A London exhibition by Cumbria-based Julian Cooper, the UK's leading mountain painter, has been a huge success. And with just two more weeks to run, the show - at the Art Space Gallery - is almost a sell-out already.
The paintings may be familiar to Lake District art lovers. A wild swimmer, diminutive against a brooding mountainside, a fell farmer bottle-feeding a calf,memory traces of mine tracks and old stone walls through moor and mire. The large canvases of Julian Cooper that comprise this Lines of Descent exhibition are both visually arresting and psychologically unsettling.
Cooper challenges our perceptionsof Britain’s uplands, a landscape contingent on forces of not only raw nature but those of economics and public prejudices.
He has exhibited in London at the Art Space Gallery since 1998, accruing over the years a body of work that wholly reinterprets notions of landscape painting, and particularly that of mountains and remote terrain.
Over more than four decades he has hiked and painted in the Alps, Andes, Tasmania and Himalaya, establishing a reputation for powerful canvases that draw in the viewer ever deeper, eroding conceits of human primacy. But the paintings in this latest collection all have their genesis within a 20-mile radius of Cooper’s home in Cockermouth - partly a reflection of Covid travel restrictions at the time, and a growing distaste for long haul flights, but borne more of a restless desire to get under the skin of his native heath, to understand the forces, non-human and human, at play in these northern fells.
The ‘lines of descent’ of the title are predominantly those of cascading becks, fans of scree, and of incised gullies, carving fell-sides as textured and multi-shaded as a fine old carpet; the effect is almost abstract. But there is also the ‘descent’ of young girl diving into a pool - a ‘pot’ - in a fast-flowing beck. Viewing from beneath the surface, Cooper creates a unity between three contrasting elements - the fissured rock walls of the pool, the hurrying water, and the girl, who we know must surface for air, yet in the moment seems as naturally at home as a selkie.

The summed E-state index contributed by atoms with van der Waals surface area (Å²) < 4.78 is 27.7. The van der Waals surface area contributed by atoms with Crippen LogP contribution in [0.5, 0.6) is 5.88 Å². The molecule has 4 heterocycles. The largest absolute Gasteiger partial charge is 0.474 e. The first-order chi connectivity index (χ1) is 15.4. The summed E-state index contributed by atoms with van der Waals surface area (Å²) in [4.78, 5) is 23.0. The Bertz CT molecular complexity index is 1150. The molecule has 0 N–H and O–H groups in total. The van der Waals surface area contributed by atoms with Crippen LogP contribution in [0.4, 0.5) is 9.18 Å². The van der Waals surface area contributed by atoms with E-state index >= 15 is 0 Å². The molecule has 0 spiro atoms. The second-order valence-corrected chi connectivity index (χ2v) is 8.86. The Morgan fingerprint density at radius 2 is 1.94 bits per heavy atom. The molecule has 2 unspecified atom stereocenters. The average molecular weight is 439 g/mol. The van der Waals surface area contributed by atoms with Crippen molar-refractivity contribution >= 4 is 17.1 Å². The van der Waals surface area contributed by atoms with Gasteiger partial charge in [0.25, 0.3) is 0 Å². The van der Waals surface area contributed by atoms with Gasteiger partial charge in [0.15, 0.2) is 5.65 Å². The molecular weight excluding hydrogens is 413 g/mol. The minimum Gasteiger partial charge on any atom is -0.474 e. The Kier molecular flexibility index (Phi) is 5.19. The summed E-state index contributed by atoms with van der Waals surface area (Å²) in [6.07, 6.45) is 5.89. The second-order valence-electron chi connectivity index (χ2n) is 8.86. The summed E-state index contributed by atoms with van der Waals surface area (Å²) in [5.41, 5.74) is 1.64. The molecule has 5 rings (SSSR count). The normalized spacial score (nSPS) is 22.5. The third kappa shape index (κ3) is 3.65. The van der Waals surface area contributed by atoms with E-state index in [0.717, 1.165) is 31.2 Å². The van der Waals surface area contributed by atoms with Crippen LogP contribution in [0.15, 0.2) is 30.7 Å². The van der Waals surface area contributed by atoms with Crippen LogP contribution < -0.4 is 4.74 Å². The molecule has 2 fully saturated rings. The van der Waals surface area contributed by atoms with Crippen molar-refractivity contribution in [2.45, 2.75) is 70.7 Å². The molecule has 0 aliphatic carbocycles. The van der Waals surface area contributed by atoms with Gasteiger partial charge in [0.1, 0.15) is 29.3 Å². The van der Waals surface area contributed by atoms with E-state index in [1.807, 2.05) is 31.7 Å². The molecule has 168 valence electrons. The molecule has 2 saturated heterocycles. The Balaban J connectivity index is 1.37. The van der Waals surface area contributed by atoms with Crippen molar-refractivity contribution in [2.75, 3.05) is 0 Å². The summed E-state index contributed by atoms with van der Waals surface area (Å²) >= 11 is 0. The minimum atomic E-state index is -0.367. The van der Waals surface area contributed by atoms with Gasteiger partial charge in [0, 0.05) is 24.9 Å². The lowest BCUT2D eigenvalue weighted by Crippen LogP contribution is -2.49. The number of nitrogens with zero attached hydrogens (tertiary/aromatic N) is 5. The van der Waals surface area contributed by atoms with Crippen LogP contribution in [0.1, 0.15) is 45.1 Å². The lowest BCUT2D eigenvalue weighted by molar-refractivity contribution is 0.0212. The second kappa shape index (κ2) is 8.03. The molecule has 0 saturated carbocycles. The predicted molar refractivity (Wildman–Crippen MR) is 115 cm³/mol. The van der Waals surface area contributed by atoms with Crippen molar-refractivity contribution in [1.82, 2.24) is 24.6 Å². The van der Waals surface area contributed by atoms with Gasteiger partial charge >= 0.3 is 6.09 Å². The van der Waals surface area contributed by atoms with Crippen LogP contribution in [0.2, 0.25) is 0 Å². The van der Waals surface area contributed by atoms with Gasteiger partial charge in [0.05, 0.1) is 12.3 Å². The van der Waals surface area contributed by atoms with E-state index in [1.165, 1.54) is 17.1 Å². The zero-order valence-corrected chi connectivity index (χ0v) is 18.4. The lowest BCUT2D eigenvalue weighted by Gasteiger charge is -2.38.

That sense of co-existence permeates much of this new work. Swimmer and climber leave little visual trace though their impact in the valley as visiting tourists might well; just one of the questions lurking like cloud shadow in these paintings. Farming most obviously does, from fell-sides grazed barren by sheep to walls and wire fences.
Cooper does not shy from the ‘workplace-heritage park’ contradictions of the Lake District. As a ‘Laker’ born and bred he has an affinity with the families who have made a living on these hard hills. Both he and they are hefted to this place by generational ‘lines of descent’. In one large canvas displayed at Art Space, a farmer is seated on a quad-bike while bottle-feeding a calf; looming menacingly over this tender act is a huge cliff, depicted in all its geological complexity. It is a scene both timeless and thoroughly modern; and one that stands testament to Julian Cooper’s rare ability to embody landscape painting with penetrating commentary.
The exhibition runs until April 28 at the gallery. 84 St. Peter's Street, London N1 8JS
Tel: 020 7359 7002